Heart Complications

If you have diabetes, you have a higher-than-average risk of having a heart attack or a stroke. There is a connection between diabetes, heart disease and stroke. In fact, two out of three people with diabetes die from heart disease or stroke.

Prevent heart complications

Even if you have diabetes, there are steps you can take to lower your chances of having heart and blood vessel disease. Below are some recommendations from the American Diabetes Association on ways to lower your risk:

  • Your A1C test – Keep your A1C number within the range recommended by your doctor. The test gives you a better picture of your average blood sugar numbers for the past two to three months. It tells you how well your diabetes treatment plan is working.
  • Your blood pressure – If you have high blood pressure, it makes your heart work harder than it should. This also increases your risk for heart disease, stroke and other problems. Two out of three people with diabetes report having high blood pressure or take prescription medications to lower blood pressure. Healthy blood pressure should be below 120/80 while early high blood pressure is between 120/80 and 140/90.
  • Your cholesterol – Your cholesterol number measures the amount of fat in your blood. High-density lipoproteins (HDL) or “good” cholesterol helps protect your heart while low-density lipoproteins (LDL) or “bad” cholesterol can clog arteries. Triglycerides are another type of fat in your blood that can increase your chances of heart attack or stroke.

Women with diabetes and heart disease

Women with diabetes have a new threat on the horizon. While men and women generally have similar rates of Type 2 diabetes, women are twice as likely to have heart disease. The good news is that they can do something to lower their risk.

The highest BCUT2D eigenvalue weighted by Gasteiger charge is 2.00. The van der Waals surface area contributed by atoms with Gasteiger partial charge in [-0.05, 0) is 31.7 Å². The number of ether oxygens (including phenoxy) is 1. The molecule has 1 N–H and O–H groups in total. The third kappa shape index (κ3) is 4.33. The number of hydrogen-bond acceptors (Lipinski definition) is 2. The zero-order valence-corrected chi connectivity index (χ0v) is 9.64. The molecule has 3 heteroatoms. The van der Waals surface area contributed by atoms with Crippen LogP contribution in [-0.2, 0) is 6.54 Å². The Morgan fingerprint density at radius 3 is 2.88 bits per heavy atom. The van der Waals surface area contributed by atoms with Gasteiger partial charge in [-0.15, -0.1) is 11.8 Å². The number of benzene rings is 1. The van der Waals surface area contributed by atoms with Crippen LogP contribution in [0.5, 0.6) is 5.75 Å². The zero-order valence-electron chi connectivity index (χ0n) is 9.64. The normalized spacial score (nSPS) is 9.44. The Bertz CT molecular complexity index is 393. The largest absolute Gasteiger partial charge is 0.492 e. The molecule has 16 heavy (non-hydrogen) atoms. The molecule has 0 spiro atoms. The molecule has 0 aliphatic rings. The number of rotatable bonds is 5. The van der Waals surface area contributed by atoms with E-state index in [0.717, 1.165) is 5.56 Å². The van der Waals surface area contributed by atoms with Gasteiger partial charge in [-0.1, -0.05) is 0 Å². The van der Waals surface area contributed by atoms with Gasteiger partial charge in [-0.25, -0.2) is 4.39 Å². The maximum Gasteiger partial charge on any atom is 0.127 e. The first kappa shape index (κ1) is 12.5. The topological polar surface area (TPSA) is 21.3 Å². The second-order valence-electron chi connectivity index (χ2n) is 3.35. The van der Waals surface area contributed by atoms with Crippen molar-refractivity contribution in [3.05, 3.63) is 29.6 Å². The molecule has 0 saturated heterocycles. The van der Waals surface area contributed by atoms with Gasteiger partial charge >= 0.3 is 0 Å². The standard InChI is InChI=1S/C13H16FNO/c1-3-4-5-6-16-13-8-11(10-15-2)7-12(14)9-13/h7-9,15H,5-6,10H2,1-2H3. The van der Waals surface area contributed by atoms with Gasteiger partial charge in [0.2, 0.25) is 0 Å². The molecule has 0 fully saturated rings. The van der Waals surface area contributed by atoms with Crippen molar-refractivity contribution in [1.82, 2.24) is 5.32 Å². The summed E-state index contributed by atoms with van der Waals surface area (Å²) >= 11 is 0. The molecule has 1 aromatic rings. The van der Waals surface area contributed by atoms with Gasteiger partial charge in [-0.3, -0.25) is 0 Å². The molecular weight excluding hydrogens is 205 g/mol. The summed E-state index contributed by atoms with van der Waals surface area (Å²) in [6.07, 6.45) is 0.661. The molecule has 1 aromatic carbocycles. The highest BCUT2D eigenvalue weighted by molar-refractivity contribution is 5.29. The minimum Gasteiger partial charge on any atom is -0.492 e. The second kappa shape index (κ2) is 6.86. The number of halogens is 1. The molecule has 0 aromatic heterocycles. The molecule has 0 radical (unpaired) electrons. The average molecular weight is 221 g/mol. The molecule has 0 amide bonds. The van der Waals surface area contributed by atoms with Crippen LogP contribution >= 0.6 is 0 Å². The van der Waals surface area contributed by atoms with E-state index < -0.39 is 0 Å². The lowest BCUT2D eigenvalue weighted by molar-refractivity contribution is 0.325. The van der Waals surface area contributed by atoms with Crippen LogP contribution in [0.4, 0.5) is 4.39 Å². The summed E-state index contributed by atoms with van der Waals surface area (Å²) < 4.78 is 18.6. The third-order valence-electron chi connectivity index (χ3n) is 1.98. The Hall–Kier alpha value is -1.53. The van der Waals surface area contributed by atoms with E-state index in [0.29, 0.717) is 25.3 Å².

Exercising more frequently is a good way for women with diabetes to lower their risk of a heart attack or stroke. While women are more protected against heart disease prior to menopause, their risk changes with Type 2 diabetes. 

The American Heart Association recently noted that African American and Hispanic women with Type 2 diabetes have higher rates of heart disease and stroke compared to men with diabetes. Women may need to exercise more frequently and more intensely in order to reduce their risk factors, according to the American Heart Association.

Here are some ideas for different ways to get more exercise:

  • Go for a walk or a run
  • Put on some music and dance around your house
  • Play with your kids in the backyard
  • Go swimming in an indoor pool at a community center
  • Go to the gym
  • Go for a bike ride

If you are a woman with diabetes, take charge of your health by making positive changes such as eating healthier and exercising more. In addition, look at the various risk factors contributing to heart disease and stroke, and make sure to follow recommendations that will lower your risk.